WASHINGTON: The Intelligence Community does not agree with President Trump that North Korea is “no longer a nuclear threat.” We know that because Director of National Intelligence Dan Coats told the Senate Intelligence Community today that Kim Il Sung’s country is “not likely to give up” all its nuclear weapons.
Here’s our story two years ago, quoting the top North Korea analyst in the United States government:
Coats was not alone in his assessment. CIA Director Gina Haspel added a wrinkle when she told the Senate that the North Korean government remains “committed to developing a long-range nuclear-armed missile that would pose a direct threat to the United States.” Note mention of the long-range ballistic missile. While there have not been any missile tests since Trump and Kim met in Singapore, which anyone would point to as good news, Haspel’s assessment raises the issue of just what work is going on out of sight.
Coats also told lawmakers that Iran is not “currently undertaking the key nuclear weapons-development activity,” in stark contrast to President Trump’s claims that he pulled America out of the Joint Comprehensive Plan of Action (JCPOA aka the Iran nuclear deal) because Iran was violating it.
And, of course, the Intelligence Community’s top leaders told the Senate Intelligence Committee that the Russians did and still are trying to undermine American and other democracies using social media.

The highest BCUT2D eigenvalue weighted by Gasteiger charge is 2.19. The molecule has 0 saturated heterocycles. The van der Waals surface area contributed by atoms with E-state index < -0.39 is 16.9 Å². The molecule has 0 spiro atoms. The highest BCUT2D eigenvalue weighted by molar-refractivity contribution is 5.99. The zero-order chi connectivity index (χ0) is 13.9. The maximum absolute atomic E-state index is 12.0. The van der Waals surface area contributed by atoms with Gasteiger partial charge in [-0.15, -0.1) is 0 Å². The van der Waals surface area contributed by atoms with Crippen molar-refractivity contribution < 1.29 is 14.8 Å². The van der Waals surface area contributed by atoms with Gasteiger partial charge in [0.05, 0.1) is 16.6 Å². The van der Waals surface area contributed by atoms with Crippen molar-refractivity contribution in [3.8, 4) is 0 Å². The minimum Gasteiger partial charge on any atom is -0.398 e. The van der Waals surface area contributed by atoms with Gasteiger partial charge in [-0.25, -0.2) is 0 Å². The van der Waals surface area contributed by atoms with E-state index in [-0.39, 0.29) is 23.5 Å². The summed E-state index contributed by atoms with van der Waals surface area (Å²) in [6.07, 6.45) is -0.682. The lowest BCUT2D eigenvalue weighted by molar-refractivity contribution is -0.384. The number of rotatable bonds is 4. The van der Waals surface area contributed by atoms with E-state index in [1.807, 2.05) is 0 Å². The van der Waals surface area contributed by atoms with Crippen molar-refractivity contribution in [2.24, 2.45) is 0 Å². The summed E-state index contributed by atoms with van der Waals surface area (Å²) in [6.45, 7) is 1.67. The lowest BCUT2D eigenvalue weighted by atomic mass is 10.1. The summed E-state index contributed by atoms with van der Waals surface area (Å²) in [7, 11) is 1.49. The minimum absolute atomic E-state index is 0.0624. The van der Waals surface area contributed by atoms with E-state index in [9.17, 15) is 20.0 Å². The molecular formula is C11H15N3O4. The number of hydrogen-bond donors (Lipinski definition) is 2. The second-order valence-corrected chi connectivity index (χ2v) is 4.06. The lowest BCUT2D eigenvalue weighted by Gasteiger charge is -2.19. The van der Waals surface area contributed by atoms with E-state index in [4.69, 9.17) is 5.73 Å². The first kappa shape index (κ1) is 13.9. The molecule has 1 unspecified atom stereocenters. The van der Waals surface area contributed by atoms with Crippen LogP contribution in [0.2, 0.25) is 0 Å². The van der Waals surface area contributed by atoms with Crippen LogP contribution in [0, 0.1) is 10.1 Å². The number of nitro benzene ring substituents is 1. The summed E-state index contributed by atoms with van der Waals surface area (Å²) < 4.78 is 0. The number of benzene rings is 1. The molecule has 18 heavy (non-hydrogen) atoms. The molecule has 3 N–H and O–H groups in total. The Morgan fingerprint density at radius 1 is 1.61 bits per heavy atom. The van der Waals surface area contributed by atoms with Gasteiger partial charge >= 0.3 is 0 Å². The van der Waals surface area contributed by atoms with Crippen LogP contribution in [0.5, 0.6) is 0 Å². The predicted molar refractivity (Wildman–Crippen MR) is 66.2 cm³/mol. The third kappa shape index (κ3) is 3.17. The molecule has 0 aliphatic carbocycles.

So, the facts contradict the fundamental tenets of much of Donald Trump’s rational for his policies. However, it’s extremely difficult to tell how much the president actually makes decisions based on facts.
The gap between fact and White House rhetoric has grown so great that even Mitch McConnell, the Senate GOP leader, proposed legislation after today’s hearing that he said on the Senate floor “would recognize the dangers of a precipitous withdrawal from either conflict and highlight the need for diplomatic engagement and political solutions to the underlying conflicts in Syria and Afghanistan.”
It may be even more important to note that McConnell appeared to issue a rebuke to Trump’s America First isolationism when he told his colleagues that “while it is tempting to retreat to the comfort and security of our own shores, there is still a great deal of work to be done.” Also, in a clear reaffirmation of the fundamental international liberal world order championed by America since World War II, McConnell said that.”we’re not the world’s policemen, but we are the leaders of the free world.”
Finally, the Chinese Embassy here must have been busy firing off cables that afternoon — and perhaps patting itself on the back– after FBI Director Christopher Wray characterized the Chinese counterintelligence threat as “more deep, more diverse, more vexing, more challenging, more comprehensive and more concerning than any intelligence threat I can think of.” Add to that the high ranking of cyber as a threat, with acknowledgements that China is perhaps the gravest cyber threat and the increasingly close relationship between Russia and China and you’ve got a very full plate.
On the extremely sensitive issue of Huawei, which the Five Eye countries are trying to shut out of coming 5 G networks due to security concerns, the head of the Defense Intelligence Agency said this is not a company problem, but a Chinese problem.
“Authoritarian capitalism” creates the “challenge,” DIA’s Lt. Gen. Robert Ashley told the Senate: dealing with companies is difficult because the company does not get to decide how it behaves. That power, he said. “lies with the CCP, with Xi Jinping.”
Sen. Angus King, who raised the issue, offered the sage advice that the “market has to tell them that’s not acceptable.” How many companies care more about the countries where they are ostensibly headquartered than their bottom lines?